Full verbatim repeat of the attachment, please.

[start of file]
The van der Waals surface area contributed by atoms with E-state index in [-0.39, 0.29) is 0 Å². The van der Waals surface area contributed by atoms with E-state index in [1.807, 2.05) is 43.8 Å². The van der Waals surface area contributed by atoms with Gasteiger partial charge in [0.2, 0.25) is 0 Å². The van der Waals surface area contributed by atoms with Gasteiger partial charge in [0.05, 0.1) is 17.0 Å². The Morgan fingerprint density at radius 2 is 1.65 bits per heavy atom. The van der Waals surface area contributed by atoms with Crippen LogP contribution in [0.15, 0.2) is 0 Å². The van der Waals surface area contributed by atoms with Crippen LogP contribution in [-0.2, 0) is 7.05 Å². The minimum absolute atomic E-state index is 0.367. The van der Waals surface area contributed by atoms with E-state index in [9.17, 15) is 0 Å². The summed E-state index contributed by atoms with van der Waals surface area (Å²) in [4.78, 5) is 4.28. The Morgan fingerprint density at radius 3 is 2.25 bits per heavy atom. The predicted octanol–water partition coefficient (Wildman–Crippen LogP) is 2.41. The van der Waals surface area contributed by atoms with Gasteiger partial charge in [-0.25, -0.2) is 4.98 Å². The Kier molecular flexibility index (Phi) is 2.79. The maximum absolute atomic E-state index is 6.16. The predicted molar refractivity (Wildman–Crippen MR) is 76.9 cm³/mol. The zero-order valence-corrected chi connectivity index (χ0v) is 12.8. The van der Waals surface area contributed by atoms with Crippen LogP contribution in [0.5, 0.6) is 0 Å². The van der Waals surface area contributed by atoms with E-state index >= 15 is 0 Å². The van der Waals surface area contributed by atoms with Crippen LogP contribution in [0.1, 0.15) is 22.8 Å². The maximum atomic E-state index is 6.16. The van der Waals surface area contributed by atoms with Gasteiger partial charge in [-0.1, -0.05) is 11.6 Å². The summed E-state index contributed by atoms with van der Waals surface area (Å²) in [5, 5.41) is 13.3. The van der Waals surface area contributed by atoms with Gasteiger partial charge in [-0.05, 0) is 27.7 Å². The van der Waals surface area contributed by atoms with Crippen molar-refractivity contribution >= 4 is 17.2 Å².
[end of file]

The van der Waals surface area contributed by atoms with E-state index in [-0.39, 0.29) is 0 Å². The van der Waals surface area contributed by atoms with E-state index in [1.807, 2.05) is 43.8 Å². The van der Waals surface area contributed by atoms with Gasteiger partial charge in [0.2, 0.25) is 0 Å². The van der Waals surface area contributed by atoms with Gasteiger partial charge in [0.05, 0.1) is 17.0 Å². The Morgan fingerprint density at radius 2 is 1.65 bits per heavy atom. The van der Waals surface area contributed by atoms with Crippen LogP contribution in [0.15, 0.2) is 0 Å². The van der Waals surface area contributed by atoms with Crippen LogP contribution in [-0.2, 0) is 7.05 Å². The minimum absolute atomic E-state index is 0.367. The van der Waals surface area contributed by atoms with E-state index in [9.17, 15) is 0 Å². The summed E-state index contributed by atoms with van der Waals surface area (Å²) in [4.78, 5) is 4.28. The Morgan fingerprint density at radius 3 is 2.25 bits per heavy atom. The predicted octanol–water partition coefficient (Wildman–Crippen LogP) is 2.41. The van der Waals surface area contributed by atoms with Gasteiger partial charge in [-0.25, -0.2) is 4.98 Å². The Kier molecular flexibility index (Phi) is 2.79. The maximum absolute atomic E-state index is 6.16. The predicted molar refractivity (Wildman–Crippen MR) is 76.9 cm³/mol. The zero-order valence-corrected chi connectivity index (χ0v) is 12.8. The van der Waals surface area contributed by atoms with Crippen LogP contribution in [0.5, 0.6) is 0 Å². The van der Waals surface area contributed by atoms with E-state index >= 15 is 0 Å². The van der Waals surface area contributed by atoms with Crippen LogP contribution in [0.1, 0.15) is 22.8 Å². The maximum atomic E-state index is 6.16. The van der Waals surface area contributed by atoms with Gasteiger partial charge in [-0.1, -0.05) is 11.6 Å². The summed E-state index contributed by atoms with van der Waals surface area (Å²) in [5, 5.41) is 13.3. The van der Waals surface area contributed by atoms with Gasteiger partial charge in [-0.05, 0) is 27.7 Å². The van der Waals surface area contributed by atoms with Crippen molar-refractivity contribution >= 4 is 17.2 Å².